“He is now a part of the air we breathe,” Metoyer says. “It’s one thing that makes him a living soul — it’s the thing that makes his soul the living.”

Metoyer tells an intriguing story about a visit to Lott’s studio.

“I went over to Jesse’s studio to help clean up the yard in front of the building,” he describes. “While we were moving things around, Jesse said, ‘Hey, there’s a nice patch of sun over here’. Then he said, ‘I’m going to teach you a lesson.’ And he brought out these really nice paintbrushes from sizes zero to nine, and he said, ‘I’m going to teach you how to paint a figure using a different brush for every part of the body’. . .

“I just heard Jesse, in my mind, say ‘Go head, Jo Jo!’ ”

What began as an art lesson later morphed into a lesson in serendipity.

“He brought this really nice paper and laid it all down,” Metoyer says. “Then he brought out some watercolor paint and black ink. And we went through the process of painting the figure. He did the first one so he could demonstrate it to me. Then he had me do the second one as a demonstration to him that I saw what he taught me. We did the third one with the color.”

Metoyer, who flew into Houston from the Netherlands the day Lott passed away, describes it as a fortuitous moment.

“A train came by and started blowing the horn,” Metoyer says. “And he (Lott) started laughing, but I couldn’t hear anything because of the train. Right when the train horn was blowing, it started raining in this one spot where we were painting. And Jesse looked at me. He started laughing, saying ‘Well, go head! Now God is painting with us.”

Metoyer laughs while recalling his mentor’s words.

“My first instinct was to move the paintings before they got messed up, because we were painting with ink and watercolor,” Metoyer says. “But Jesse said, ‘Leave it there’. He turned around and got something to drink out of the studio. We came back, and the rain stopped.

“And we left the work out there to dry. He said, ‘Those are finished. Let’s start another series.’ For me, that is the beginning of what I do. It’s that word: phenomenon.”

His voice trailing away in tears at the end, Metoyer says, “If you could use a word in relation to me and Jesse, it’s this word: phenomenon. Phenomenon is what Jesse’s work is about and what he brings into people’s lives. He teaches through phenomena.”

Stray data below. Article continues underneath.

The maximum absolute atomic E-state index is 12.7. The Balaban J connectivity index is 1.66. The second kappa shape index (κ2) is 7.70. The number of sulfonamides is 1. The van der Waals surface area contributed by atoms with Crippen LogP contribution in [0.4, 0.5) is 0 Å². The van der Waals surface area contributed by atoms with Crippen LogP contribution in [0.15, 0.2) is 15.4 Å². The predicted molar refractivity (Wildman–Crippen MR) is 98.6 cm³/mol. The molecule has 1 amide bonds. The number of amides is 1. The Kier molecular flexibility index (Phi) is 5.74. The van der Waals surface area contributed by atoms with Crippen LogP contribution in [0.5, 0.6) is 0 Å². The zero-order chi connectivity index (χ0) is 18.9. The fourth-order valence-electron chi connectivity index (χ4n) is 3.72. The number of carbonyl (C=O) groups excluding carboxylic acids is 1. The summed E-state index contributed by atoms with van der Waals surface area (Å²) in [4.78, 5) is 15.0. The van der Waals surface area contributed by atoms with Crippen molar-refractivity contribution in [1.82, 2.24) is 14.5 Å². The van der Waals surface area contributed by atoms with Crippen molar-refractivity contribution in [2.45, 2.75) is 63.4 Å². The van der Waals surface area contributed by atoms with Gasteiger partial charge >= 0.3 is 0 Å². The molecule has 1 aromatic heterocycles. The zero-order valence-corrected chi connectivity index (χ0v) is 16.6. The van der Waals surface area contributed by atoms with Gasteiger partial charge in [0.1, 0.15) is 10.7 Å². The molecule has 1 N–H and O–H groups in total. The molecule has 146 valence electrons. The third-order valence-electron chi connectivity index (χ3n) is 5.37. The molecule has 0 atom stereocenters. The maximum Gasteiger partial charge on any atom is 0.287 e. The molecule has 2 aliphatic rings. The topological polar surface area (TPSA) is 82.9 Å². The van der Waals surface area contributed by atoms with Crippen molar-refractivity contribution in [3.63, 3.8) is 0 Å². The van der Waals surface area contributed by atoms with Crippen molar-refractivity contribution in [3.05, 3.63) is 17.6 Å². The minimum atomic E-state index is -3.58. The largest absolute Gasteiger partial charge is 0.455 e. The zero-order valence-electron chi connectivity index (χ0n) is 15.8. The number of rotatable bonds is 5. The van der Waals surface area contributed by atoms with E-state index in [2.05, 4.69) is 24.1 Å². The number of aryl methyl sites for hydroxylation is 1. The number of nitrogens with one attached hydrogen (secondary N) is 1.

Dr. Alvia Wardlaw remembers Jesse Lott as a “selfless, kind and funny individual who led from behind.”

“As a curator, I appreciated the wonderful integrity of his work — the honesty that combined humor with this monumentality,” Wardlaw tells PaperCity. “That always struck me. When you saw a piece by Jesse Lott, instantaneously, you knew that it was him. He carried his genius so lightly, and he put all of that effort into his work.

“He was so accomplished in so many ways that he didn’t even talk about.”

Lott also inspired filmmaker and 14 Pews Founder Cressandra Thibodeaux to rethink art history. She created a documentary entitled “Jesse Lott: Art & Activism” along with students from her 14 Pews Film Academy.

“He inspired me because he made me think of the Renaissance being inspired by the Motherland of Africa,” Thibodeaux says. “He helped me think of the importance of African art, and how it should be part of the dialogue.”

In the documentary, Lott explains the power of art. Referencing the influence of John Biggers, he stated, presciently:

“When you do a work of art, you have a greater possibility of reaching more people than when you write a book. Because the history books will be burned, and the history will be mistold.

“But the art is there to be interpreted by each person, every time they look at it. You can tell many, many, many different stories with one picture.”

A tribute event honoring Jesse Lott will be held on Thursday, October 5 from 5:30 to 7 pm at The Silos at Sawyer Yards. A Sculpture Month exhibition “The Sleep of Reason: The Fragmented Figure,” which features Lott’s work and that of his sons Vida Lott and Wayne Myles, will be on display at The Silos at Sawyer Yards, from Saturday, October 7 through Saturday, December 2, with a public opening set for Saturday, October 7  from 6 to 9 pm. Learn more here.

Jesse Lott’s art is represented by Deborah Colton Gallery, Houston.